• Average gestation period
    13-14 months
  • Range weaning age
    9 to 15 months
  • Average age at sexual or reproductive maturity (female)
    20 years
  • Average age at sexual or reproductive maturity (female)
    Sex: female
    9125 days
    AnAge
  • Average age at sexual or reproductive maturity (male)
    20 years
  • Average age at sexual or reproductive maturity (male)
    Sex: male
    9125 days
    AnAge

When a calf is born, its average length is 4.25 to 5.25 m. Calves grow approximately 1.5 cm a day. The calf is fed with its mother's milk until it is weaned, which occurs between nine and fifteen months after birth. After weaning, growth rate decreases. After births occur, whales segregate into groups in order to migrate. Calves and mothers are in the front group. Perhaps this is to allow them to be the first to feed on food aggregations that are encountered. For the most part it seems that females take care of the young, although there have been some cases of Balaena mysticetus travelling in groups of three: a mature male, a mature female, and a calf (Shelden and Rugh 1995). (Shelden and Rugh, 1995)

  • Parental Investment
  • precocial
  • pre-fertilization
    • provisioning
    • protecting
      • female
  • pre-hatching/birth
    • provisioning
      • female
    • protecting
      • female
  • pre-weaning/fledging
    • provisioning
      • female
    • protecting
      • female
  • pre-independence
    • protecting
      • female

Lifespan/Longevity

Balaena mysticetus has a remarkable lifespan. The average age of animals captured during whaling is estimated at 60 to 70 years old, based on examination of changes in the nucleus of the eye over time. However, several individuals have been discovered with ancient ivory and stone harpoon heads in their flesh and examination of their eye nucleus has resulted in estimated lifespans up to 200 years (George et al. 1999), making bowhead whales the longest lived mammalian species. There is little knowlege of diseases in B. mysticetus that would effect the average lifespan (Stover 2001). (George, et al., 1999; Stover, 2001)

  • Range lifespan
    Status: wild
    200 (high) years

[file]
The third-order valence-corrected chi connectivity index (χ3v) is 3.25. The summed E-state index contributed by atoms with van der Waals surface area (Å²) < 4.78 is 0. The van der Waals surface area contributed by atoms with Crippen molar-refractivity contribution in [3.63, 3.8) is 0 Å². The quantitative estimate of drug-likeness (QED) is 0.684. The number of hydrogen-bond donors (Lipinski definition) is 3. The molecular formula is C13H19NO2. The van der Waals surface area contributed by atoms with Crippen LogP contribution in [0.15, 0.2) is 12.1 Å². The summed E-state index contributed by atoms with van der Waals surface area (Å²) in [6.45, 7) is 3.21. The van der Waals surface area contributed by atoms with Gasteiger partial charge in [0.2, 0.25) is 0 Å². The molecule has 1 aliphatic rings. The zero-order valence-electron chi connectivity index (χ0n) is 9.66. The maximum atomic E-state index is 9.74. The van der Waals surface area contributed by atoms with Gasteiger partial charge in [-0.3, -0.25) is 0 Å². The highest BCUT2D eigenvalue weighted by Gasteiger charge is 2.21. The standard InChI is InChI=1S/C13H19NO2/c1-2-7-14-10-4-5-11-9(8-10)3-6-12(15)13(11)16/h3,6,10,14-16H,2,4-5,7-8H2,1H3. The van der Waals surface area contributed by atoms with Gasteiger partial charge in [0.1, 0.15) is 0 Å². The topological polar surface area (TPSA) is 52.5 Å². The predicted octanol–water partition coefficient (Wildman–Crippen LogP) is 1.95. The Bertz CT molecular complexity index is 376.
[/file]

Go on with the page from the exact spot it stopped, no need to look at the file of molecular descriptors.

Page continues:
• Typical lifespan
    Status: wild
    0.01 to 0.02 years

Behavior

When migrating, bowhead whales divide into three smaller groups in which to migrate during the spring and fall. The groups they segregate into are: subadults, intermediate mature whales, and large adults. Each of the five stocks show distinct migration patterns dependent on the supply of food and the extension or recession of the polar ice cap (Shelden and Rugh 1995). (Shelden and Rugh, 1995)

Communication and Perception

Food Habits

Balaena mysticetus is a baleen whale, which means that they filter water through baleen plates, feeding on the organisms caught in the plates and pushing the rest of the water out. Balaena mysticetus can sometimes feed opportunistically during the spring migration, but mostly feed during the winter months on their feeding grounds. They eat crustacean zooplankton, epibenthic organisms, and some benthic organisms. Crustacean zooplankton, such as copepods, are not important food sources for young B. mysticetus, but increase in importance with age (Shelden and Rugh 1995). Copepods are small crustaceans, which a bowhead whale can filter at approximately 50,000 per minute (Stover 2001). Balaena mysticetus sometimes form groups of up to fourteen individuals, in which they make a V-shape formation. In this formation they travel at the same speed and filter feed together (Nowak 1999).

Foods commonly eaten include: euphausiids, copepods, mysids, gammarid amphipods, other benthic organisms (Nowak, 1999; Shelden and Rugh, 1995; Stover, 2001)